- Title: COLOMBIA-PEACE/UN FARC ceasefires caused decrease in Colombian violence: UN
- Date: 19th August 2015
- Summary: BOGOTA, COLOMBIA (AUGUST 19, 2015) (REUTERS TV) WIDE OF UNITED NATIONS NEWS CONFERENCE VARIOUS OF JOURNALISTS AT NEWS CONFERENCE (SOUNDBITE) (Spanish) FABRIZIO HOCHSCHILD, UN RESIDENT AND HUMANITARIAN CO-ORDINATOR IN COLOMBIA, SAYING: "Since November of 2012, when the peace negotiations began, massive displacement decreased 27 percent compared to the 32 months prior to the negotiations. In this time period, the number of military acts also decreased, as did the attacks on the civilian population and the number of victims of antipersonnel mine and ammunition and kidnapping."
- Embargoed: 3rd September 2015 13:00
- Location: Cuba
- Country: Cuba
- Topics: General
- Reuters ID: LVA7IC110ZBGKS1E7UB4IOEL47KM
- Aspect Ratio: 16:9
- Story Text: EDIT CONTAINS VIDEO THAT WAS ORIGINALLY 4:3
The unilateral ceasefire declared by the FARC during the peace negotiations with the government of Colombia caused a reduction in violence associated with the armed conflict to its lowest level in 30 years, an official of the United Nations said on Wednesday (August 19).
Peace talks in Cuba between the government of President Juan Manuel Santos and the Revolutionary Armed Forces of Colombia leftists began in late 2012 amid the confrontation, during which the rebels have declared six unilateral ceasefires.
Fabrizio Hochschild, U.N. resident and humanitarian co-ordinator In Colombia, also said massive displacement had decreased by 27 percent.
"Since November of 2012, when the peace negotiations began, massive displacement decreased 27 percent compared to the 32 months prior to the negotiations. In this time period, the number of military acts also decreased, as did the attacks on the civilian population and the number of victims of antipersonnel mine and ammunition and kidnapping," said Hochschild.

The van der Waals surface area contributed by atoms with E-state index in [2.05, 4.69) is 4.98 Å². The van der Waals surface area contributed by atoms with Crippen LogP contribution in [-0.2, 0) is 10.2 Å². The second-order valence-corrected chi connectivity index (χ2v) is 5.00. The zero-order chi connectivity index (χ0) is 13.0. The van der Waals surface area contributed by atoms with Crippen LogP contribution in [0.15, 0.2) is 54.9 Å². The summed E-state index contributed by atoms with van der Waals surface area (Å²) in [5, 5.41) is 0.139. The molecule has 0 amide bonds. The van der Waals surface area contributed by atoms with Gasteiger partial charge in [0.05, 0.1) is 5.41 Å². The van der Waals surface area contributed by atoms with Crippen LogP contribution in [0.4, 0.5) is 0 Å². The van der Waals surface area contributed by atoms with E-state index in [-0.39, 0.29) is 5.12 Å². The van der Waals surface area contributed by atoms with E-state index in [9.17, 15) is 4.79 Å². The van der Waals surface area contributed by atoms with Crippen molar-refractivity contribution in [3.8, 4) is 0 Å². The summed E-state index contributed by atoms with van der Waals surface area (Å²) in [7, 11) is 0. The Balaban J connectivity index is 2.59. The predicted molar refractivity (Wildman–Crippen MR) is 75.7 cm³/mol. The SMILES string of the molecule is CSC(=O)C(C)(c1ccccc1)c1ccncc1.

The U.N. representatives also said there had also been a decline in displacement, attacks on civilians, victims of mine explosions and kidnapping.
"We can definitely say that yes, truces had an impact at the humanitarian level. As various analysts have said, during the unilateral ceasefires particularly the one from December 20, 2014 to May 22, 2015, there were the lowest recorded levels of violence in the past few years; there are even some who say in the past 30 years," Gerard Gomez, head of the U.N. Office for the Coordination of Humanitarian Affairs for the Latin American and Caribbean Region (OCHA) said during a news conference in Bogota.
Currently, the FARC - which has about 8,000 combatants - maintains a unilateral ceasefire, while Santos ordered a halt again in the shelling of rebel camps in the mountains and jungles of the country.
Both sides agreed last month to reduce the intensity of confrontation and speed up the negotiation through peace talks aimed at ending an armed conflict of over half a century that has left 220,000 dead and holds back the fourth largest economy in Latin America.
Despite the ups and downs and the scepticism of many Colombians, the talks in Havana have made more progress than all previous efforts to end the continent's oldest armed conflict.
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